SAN JOSE, Calif. -- ATI Technologies Inc. has tapped Taiwan Semiconductor Manufacturing Co. Ltd.'s 130-nm process employing the Black Diamond low-k dielectric for the latest upgrade of its graphics controllers.
The Radeon 9600XT hits speeds of 500 MHz and greater in the performance race for market share in PC graphics with archrival Nvidia Corp.
Analysts said Nvidia (Santa Clara, Calif.) is expected to respond with its own upgrades this fall, and that the new products are not likely to upset the current balance of power as the two companies continue to slug it out.
"It's clear that the two of them are competing at a level we haven't seen in years, but I wouldn't expect any significant changes in their competitive positions based on these products," said Dean McCarron, principal, Mercury Research (Scottsdale, Ariz).
ATI (Markham, Ontario) claims its new high-end Radeon 9800XT which uses a 256-bit memory interface delivers 16.5 billion operations/second compared to 5.4 billion ops/s for Nvidia's existing GeForceFX 5900 Ultra. The product will be available in October on boards that will sell at retail for $499.
In an effort to be conservative with its flagship products, the part is built in the same 150-nm TSMC process as the past generation device. Optimizations in the ASICs metal layers, the memory controller, board level design and an improved chip cooling system helped ATI nudge engine and memory speed of the part up about 15 percent to 412 and 730 MHz respectively.
In the more mainstream Radeon 9600XT, ATI experimented with TSMC's 130-nm process, featuring Applied Materials Inc.'s Black Diamond low-k dielectric, to deliver a part with engine and memory speed exceeding 500 and 600 MHz, respectively. That part will also go on sale in October at a board-level cost of $199.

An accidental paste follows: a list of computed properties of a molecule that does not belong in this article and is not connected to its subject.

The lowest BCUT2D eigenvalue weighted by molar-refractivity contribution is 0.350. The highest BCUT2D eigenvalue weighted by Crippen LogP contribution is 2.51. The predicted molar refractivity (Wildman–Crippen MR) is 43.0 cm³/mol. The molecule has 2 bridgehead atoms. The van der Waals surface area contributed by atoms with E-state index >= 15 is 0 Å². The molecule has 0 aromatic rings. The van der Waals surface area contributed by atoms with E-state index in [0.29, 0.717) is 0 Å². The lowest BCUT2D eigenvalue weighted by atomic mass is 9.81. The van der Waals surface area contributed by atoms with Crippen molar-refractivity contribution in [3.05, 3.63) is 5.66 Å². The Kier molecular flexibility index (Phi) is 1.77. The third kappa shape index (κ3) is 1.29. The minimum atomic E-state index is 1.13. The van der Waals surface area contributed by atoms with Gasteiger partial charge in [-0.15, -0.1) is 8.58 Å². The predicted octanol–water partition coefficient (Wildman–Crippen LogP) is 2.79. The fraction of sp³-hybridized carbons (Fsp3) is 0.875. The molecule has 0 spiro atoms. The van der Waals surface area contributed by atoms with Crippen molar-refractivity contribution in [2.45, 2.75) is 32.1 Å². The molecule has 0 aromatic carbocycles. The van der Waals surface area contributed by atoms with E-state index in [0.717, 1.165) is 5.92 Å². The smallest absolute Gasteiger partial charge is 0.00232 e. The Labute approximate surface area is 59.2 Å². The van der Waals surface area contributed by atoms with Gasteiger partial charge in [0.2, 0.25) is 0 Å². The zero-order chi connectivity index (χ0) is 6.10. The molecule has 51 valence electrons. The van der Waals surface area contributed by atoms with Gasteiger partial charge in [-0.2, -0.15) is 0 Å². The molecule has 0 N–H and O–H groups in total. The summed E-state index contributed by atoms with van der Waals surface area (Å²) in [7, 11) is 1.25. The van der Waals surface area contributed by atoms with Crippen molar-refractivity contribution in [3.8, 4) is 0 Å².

Kalpesh Rathod, product manager for the 9600 series, would not say if the low-k work is paving the way for ATI's R400 core, its next-generation graphics chip expected in the spring. However, he did say ATI was very satisfied with the TSMC low-k process.
"With these parts, we believe we have the Microsoft DirectX 9.0 graphics acceleration interface architecture to run the new games coming out in a very high performance and predictable manner for game developers," said Rathod.
A spokesman for Nvidia said the company would not comment on its upcoming product plans.
Nvidia and ATI are generally holding their relative market positions. According to second quarter statistics from Mercury Research, Nvidia has 64 percent and ATI 28 percent of the standalone graphics chip business in desktop PCs. That's within one point of the standings a year earlier.
However, in the overall PC graphics market Intel is coming on strong with integrated graphics chip sets including its dual-channel DDR Springdale 865G Pentium 4 chip set launched in May, an 845G launched last year and a new low-end derivative in the works. Intel now leads in overall graphics with about 32 percent of the market compared to about 27 percent for Nvidia and 21 for ATI.
Nvidia lost market share to Intel and others in the broader category in the past year while ATI gained a percentage point due to its strong standing in the notebook graphics which is holding up against Intel's Centrino platform, McCarron said.
The heat will rise several more notches this spring when both ATI and Nvidia are expected to roll out their next-generation cores. "They will both want to be in production with these by April," said McCarron.